Lawmakers in the House said Wednesday that a bipartisan caucus has been established to address privacy concerns as Congress weighs giving authorities greater access to Americans’ digital communications.
The newly created House Fourth Amendment Caucus will fight to ensure the Constitution’s protection against warrantless searches and seizures is considered as lawmakers weigh their counterterrorism options in light of continuously evolving technology.
U.S. Reps. Zoe Lofgren, California Democrat, and Ted Poe, Texas Republican, will co-chair the caucus, and have already enlisted 23 other members of Congress from either side of the aisle — 13 Republicans and a dozen Democrats.
“From shutting the backdoor on warrantless spying to leading efforts to protect privacy, this Fourth Amendment Caucus gives members a new, nonpartisan forum for ideas, organization and strategy as we fight to protect the Constitution and the American people,” Ms. Lofgren said in a statement.
“As technology continues to evolve and improve, Congress must ensure that the Fourth Amendment rights of citizens are protected,” Mr. Poe added. “Technology may change, but the Constitution does not.”
Privacy concerns have been raised more frequently in Congress since 2013 when former NSA contractor Edward Snowden disclosed details about the government’s vast surveillance operations. Rep. Justin Amash, Michigan Republican and founding caucus member, fell only a dozen votes shy of successfully leading an effort to defund the NSA in the wake of those revelations.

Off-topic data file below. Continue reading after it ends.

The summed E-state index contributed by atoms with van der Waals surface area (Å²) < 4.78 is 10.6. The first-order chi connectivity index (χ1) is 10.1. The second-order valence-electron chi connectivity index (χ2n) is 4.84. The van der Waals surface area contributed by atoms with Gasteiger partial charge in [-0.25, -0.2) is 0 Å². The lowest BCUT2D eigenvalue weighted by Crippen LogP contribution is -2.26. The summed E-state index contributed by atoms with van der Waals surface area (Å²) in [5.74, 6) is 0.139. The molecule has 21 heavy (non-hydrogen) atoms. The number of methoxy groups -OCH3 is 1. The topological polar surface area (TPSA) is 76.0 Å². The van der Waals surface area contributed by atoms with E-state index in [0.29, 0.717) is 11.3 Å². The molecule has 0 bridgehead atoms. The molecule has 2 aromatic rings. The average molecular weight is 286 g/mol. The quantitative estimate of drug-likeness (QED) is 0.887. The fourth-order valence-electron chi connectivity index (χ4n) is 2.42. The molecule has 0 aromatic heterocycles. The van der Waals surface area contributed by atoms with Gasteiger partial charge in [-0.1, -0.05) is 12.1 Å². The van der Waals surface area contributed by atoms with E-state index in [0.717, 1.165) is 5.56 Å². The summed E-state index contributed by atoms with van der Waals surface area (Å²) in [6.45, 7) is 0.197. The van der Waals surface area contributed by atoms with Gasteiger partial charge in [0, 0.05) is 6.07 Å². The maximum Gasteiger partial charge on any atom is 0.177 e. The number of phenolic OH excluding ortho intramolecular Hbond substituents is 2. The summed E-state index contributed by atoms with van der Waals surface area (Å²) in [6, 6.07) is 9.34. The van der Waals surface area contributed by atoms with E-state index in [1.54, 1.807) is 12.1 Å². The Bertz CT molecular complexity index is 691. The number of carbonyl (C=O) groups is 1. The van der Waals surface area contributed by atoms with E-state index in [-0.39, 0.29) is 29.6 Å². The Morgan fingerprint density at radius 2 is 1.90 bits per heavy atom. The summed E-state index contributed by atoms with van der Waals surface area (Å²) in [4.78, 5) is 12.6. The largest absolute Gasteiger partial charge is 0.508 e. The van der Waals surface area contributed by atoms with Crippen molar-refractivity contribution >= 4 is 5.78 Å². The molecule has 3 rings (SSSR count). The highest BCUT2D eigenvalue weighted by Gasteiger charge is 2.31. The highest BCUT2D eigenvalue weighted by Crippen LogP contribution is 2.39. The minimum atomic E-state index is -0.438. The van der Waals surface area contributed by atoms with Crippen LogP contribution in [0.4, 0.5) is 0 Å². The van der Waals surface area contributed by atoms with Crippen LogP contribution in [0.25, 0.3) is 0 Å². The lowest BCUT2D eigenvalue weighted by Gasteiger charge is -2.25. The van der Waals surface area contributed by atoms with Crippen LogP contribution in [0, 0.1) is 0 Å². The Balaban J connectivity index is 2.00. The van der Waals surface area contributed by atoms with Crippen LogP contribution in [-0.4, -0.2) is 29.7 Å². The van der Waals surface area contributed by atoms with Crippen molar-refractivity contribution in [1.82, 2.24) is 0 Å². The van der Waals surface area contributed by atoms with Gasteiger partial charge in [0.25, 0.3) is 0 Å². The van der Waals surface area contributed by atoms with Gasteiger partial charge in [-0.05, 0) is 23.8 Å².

More recently, the topic was revisited amid the heated debate between privacy and security that intensified earlier this year when the FBI was unable to acquire contents from an iPhone belonging to mass shooter Syed Farook, and asked a federal court to compel Apple to defeat its own security mechanisms in order to unlock the device.
“Our founding fathers crafted the Fourth Amendment to withstand the test of time and protect our fundamental right to privacy, but they never could have anticipated today’s world of smartphones and connected cars,” said Rep. Ted Lieu, California Democrat and caucus member.
“With rapidly changing technology and evolving security threats come constant pressures to shift the line between our privacy and acceptable government access to our information. It is time that that Congress had a formal, bipartisan group to share ideas and strategize how to keep that line in check. I am honored to stand with my colleagues today to launch the Fourth Amendment Caucus to keep privacy concerns at the forefront of our debates,” he said.